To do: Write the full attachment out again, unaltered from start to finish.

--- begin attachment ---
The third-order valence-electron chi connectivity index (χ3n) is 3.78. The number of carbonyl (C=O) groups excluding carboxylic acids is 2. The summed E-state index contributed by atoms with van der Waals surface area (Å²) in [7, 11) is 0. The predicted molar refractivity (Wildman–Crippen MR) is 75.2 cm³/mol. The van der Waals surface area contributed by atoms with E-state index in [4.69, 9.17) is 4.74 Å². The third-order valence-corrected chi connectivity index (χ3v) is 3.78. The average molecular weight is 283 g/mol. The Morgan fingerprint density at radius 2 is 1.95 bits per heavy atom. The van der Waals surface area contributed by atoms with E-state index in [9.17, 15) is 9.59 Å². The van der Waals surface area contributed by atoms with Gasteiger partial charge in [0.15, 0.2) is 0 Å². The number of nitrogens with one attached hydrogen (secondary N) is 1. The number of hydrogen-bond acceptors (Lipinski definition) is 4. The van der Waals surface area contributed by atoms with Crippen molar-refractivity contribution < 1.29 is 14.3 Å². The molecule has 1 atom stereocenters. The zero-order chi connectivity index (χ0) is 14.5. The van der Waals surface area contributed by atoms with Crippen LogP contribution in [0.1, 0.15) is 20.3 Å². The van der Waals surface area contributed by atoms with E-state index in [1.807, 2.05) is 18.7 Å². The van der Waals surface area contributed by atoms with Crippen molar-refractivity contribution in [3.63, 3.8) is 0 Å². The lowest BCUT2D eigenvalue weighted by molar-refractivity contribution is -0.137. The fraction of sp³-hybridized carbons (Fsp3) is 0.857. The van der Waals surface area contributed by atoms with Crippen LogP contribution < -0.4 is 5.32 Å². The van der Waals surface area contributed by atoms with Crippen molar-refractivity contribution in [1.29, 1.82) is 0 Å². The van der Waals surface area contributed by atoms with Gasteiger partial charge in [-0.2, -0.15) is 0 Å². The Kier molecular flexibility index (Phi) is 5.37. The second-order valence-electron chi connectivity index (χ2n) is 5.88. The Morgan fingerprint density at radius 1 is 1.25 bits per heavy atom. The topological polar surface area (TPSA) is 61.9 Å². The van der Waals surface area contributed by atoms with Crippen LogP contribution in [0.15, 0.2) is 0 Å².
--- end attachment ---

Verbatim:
The third-order valence-electron chi connectivity index (χ3n) is 3.78. The number of carbonyl (C=O) groups excluding carboxylic acids is 2. The summed E-state index contributed by atoms with van der Waals surface area (Å²) in [7, 11) is 0. The predicted molar refractivity (Wildman–Crippen MR) is 75.2 cm³/mol. The van der Waals surface area contributed by atoms with E-state index in [4.69, 9.17) is 4.74 Å². The third-order valence-corrected chi connectivity index (χ3v) is 3.78. The average molecular weight is 283 g/mol. The Morgan fingerprint density at radius 2 is 1.95 bits per heavy atom. The van der Waals surface area contributed by atoms with E-state index in [9.17, 15) is 9.59 Å². The van der Waals surface area contributed by atoms with Gasteiger partial charge in [0.15, 0.2) is 0 Å². The number of nitrogens with one attached hydrogen (secondary N) is 1. The number of hydrogen-bond acceptors (Lipinski definition) is 4. The van der Waals surface area contributed by atoms with Crippen molar-refractivity contribution < 1.29 is 14.3 Å². The molecule has 1 atom stereocenters. The zero-order chi connectivity index (χ0) is 14.5. The van der Waals surface area contributed by atoms with Crippen LogP contribution in [0.1, 0.15) is 20.3 Å². The van der Waals surface area contributed by atoms with E-state index in [1.807, 2.05) is 18.7 Å². The van der Waals surface area contributed by atoms with Crippen molar-refractivity contribution in [3.63, 3.8) is 0 Å². The lowest BCUT2D eigenvalue weighted by molar-refractivity contribution is -0.137. The fraction of sp³-hybridized carbons (Fsp3) is 0.857. The van der Waals surface area contributed by atoms with Crippen LogP contribution < -0.4 is 5.32 Å². The van der Waals surface area contributed by atoms with Crippen molar-refractivity contribution in [1.29, 1.82) is 0 Å². The van der Waals surface area contributed by atoms with Gasteiger partial charge in [-0.2, -0.15) is 0 Å². The Kier molecular flexibility index (Phi) is 5.37. The second-order valence-electron chi connectivity index (χ2n) is 5.88. The Morgan fingerprint density at radius 1 is 1.25 bits per heavy atom. The topological polar surface area (TPSA) is 61.9 Å². The van der Waals surface area contributed by atoms with Crippen LogP contribution in [0.15, 0.2) is 0 Å².